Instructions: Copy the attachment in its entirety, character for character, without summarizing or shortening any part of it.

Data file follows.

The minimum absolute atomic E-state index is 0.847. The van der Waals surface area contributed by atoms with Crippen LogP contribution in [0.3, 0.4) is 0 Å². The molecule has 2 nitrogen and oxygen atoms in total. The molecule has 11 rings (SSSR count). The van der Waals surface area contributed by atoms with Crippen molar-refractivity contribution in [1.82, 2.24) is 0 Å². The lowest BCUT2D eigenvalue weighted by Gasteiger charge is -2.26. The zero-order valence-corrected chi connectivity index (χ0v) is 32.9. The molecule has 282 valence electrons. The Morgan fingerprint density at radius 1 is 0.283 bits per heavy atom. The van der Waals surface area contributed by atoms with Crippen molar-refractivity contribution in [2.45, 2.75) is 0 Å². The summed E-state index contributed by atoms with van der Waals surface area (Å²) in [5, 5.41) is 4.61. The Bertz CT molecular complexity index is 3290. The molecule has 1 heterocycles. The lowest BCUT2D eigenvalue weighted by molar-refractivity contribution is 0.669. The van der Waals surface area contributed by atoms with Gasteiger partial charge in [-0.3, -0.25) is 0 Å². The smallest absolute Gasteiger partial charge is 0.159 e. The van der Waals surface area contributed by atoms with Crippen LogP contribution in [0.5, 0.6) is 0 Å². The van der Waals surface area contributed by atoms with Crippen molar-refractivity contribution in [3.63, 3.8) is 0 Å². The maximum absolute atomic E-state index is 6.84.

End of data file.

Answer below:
The minimum absolute atomic E-state index is 0.847. The van der Waals surface area contributed by atoms with Crippen LogP contribution in [0.3, 0.4) is 0 Å². The molecule has 2 nitrogen and oxygen atoms in total. The molecule has 11 rings (SSSR count). The van der Waals surface area contributed by atoms with Crippen molar-refractivity contribution in [1.82, 2.24) is 0 Å². The lowest BCUT2D eigenvalue weighted by Gasteiger charge is -2.26. The zero-order valence-corrected chi connectivity index (χ0v) is 32.9. The molecule has 282 valence electrons. The Morgan fingerprint density at radius 1 is 0.283 bits per heavy atom. The van der Waals surface area contributed by atoms with Crippen molar-refractivity contribution in [2.45, 2.75) is 0 Å². The summed E-state index contributed by atoms with van der Waals surface area (Å²) in [5, 5.41) is 4.61. The Bertz CT molecular complexity index is 3290. The molecule has 1 heterocycles. The lowest BCUT2D eigenvalue weighted by molar-refractivity contribution is 0.669. The van der Waals surface area contributed by atoms with Gasteiger partial charge in [-0.3, -0.25) is 0 Å². The smallest absolute Gasteiger partial charge is 0.159 e. The van der Waals surface area contributed by atoms with Crippen LogP contribution in [0.5, 0.6) is 0 Å². The van der Waals surface area contributed by atoms with Crippen molar-refractivity contribution in [3.63, 3.8) is 0 Å². The maximum absolute atomic E-state index is 6.84.